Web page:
50 years ago, writer John Berger (Ways of Seeing) and Swiss photographer Jean Mohr collaborated on the book A Fortunate Man, a visionary, philosophical tome that meditated on what it means to be a doctor or member of the healthcare professional. Following the life of English country general practitioner John Sassall, a combination of storytelling and photography brings to life his daily routines, his compassions and practice.
Yet, 15 years after the publication of the book, Sassall departed the world after taking his own life, bringing to mind issues of the extreme pressures people in the medical profession go through each day, and the stigma of speaking up when it all becomes too much. Together with theatremaker Michael Pinchbeck, New Perspectives has taken inspiration from and adapted said book into a lecture performance of the same name, making its Singaporean premiere at the M1 Singapore Fringe Festival this January. We spoke to Pinchbeck, who both wrote and directed the play, exploring the significance of this play and what audiences might be able to expect from it.
Read the interview in full below, and find out a little more about this poignant performance about the passions and pressures of being a doctor:
Bakchormeeboy: How and why was A Fortunate Man conceived?
Michael: New Perspectives Theatre Company approached me to lead a project with regional emerging artists using the original 1967 Berger/Mohr text as the starting point. Following interrogation and discoveries made through the project, New Perspectives then invited me to devise a performance inspired by the book.
It was especially timely to explore the pressures of rural healthcare in England then and now to coincide with the 50th anniversary of the book and the 70th anniversary of the UK’s National Health Service. It became even more timely to devise the piece following the death of John Berger two years ago, and now Jean Mohr has passed away, there is an added sense of poignancy. It speaks across the decades since the book was published about how the life of a country doctor has changed and how we care about caring.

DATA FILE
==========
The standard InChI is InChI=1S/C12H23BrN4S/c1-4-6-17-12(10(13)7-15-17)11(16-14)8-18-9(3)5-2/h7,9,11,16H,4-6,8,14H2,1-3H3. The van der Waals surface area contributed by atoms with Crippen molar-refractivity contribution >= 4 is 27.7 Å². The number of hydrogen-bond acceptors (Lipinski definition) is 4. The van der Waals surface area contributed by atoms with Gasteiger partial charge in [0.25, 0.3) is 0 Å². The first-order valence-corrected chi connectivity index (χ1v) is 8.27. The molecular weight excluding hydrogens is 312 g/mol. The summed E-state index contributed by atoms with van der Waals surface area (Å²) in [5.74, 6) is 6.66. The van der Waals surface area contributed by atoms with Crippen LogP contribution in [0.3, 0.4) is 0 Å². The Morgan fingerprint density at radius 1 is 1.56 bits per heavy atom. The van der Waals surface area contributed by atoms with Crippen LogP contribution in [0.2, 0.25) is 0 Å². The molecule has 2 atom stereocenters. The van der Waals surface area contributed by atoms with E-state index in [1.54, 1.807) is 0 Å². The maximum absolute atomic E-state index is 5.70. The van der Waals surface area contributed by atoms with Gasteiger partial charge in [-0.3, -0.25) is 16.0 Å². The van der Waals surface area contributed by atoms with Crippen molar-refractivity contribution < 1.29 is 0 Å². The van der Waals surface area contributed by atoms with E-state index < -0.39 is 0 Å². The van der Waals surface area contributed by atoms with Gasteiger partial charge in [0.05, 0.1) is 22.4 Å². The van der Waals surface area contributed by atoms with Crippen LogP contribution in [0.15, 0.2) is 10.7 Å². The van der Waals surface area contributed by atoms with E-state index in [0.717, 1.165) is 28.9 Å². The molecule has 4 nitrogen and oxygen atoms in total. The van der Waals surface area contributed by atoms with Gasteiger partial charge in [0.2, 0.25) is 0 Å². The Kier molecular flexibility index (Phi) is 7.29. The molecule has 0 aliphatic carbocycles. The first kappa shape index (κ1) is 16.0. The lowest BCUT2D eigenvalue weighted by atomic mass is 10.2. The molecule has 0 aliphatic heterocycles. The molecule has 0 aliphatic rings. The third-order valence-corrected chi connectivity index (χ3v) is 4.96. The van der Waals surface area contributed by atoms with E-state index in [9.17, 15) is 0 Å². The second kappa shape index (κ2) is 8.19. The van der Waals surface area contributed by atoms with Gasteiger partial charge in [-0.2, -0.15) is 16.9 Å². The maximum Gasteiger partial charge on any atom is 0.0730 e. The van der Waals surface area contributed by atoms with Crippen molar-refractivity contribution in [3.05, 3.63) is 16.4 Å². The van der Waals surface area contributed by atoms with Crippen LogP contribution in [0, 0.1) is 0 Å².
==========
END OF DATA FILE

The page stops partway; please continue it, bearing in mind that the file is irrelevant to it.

Bakchormeeboy: What was the process of creating A Fortunate Man like, in terms of deciding on its visuals or styles? How and why did you decide you wanted to take on a lecture-theatre style of performance?
Michael: The visual style of the piece was inspired by the book and the way images and text are in constant dialogue. I thought about ways in which this often happens onstage and a lecture or slideshow seemed to be the most appropriate frame for our story to be told. I am also a lecturer so this was a natural way in which to structure the material and allow Berger to be quoted or Mohr’s images to be shown. It enables the performers to be both themselves and lecturers, a doctor and his patients, Berger and Mohr.
There is an aural aesthetic too. We use interviews with practising GPs about the book’s value in teaching doctors. There are interviews with family of the Doctor that inspired the book – his son and son-in-law – who told me more about him than the book could and enabled me to try and paint a landscape of the place where he worked and a portrait of him, and his wife, Betty.
We have tried to approach her influence through a 21st Century lens and give Betty more of a voice. There is a choreography of images from the book and slow motifs from Berger’s writing, a tree branch falling, snow. We have 1000 leaves, 36 photographs for a slideshow and pages from dozens of books. It is somewhere between a lecture and a show, 2019 and 1967, a book and a play.
Bakchormeeboy: How do you think your work ties back to this year’s theme of Still Waters?
Michael: It starts calm and considered and takes you on a journey into the book through its pages, so in that sense the waters are still. But as we learn more about Sassall and how he felt that stillness is disturbed. The piece is in three acts, Landscapes, Portraits and X-Ray. Berger said ‘to understand a landscape we have to situate ourselves in it’ so that is what we are trying to do.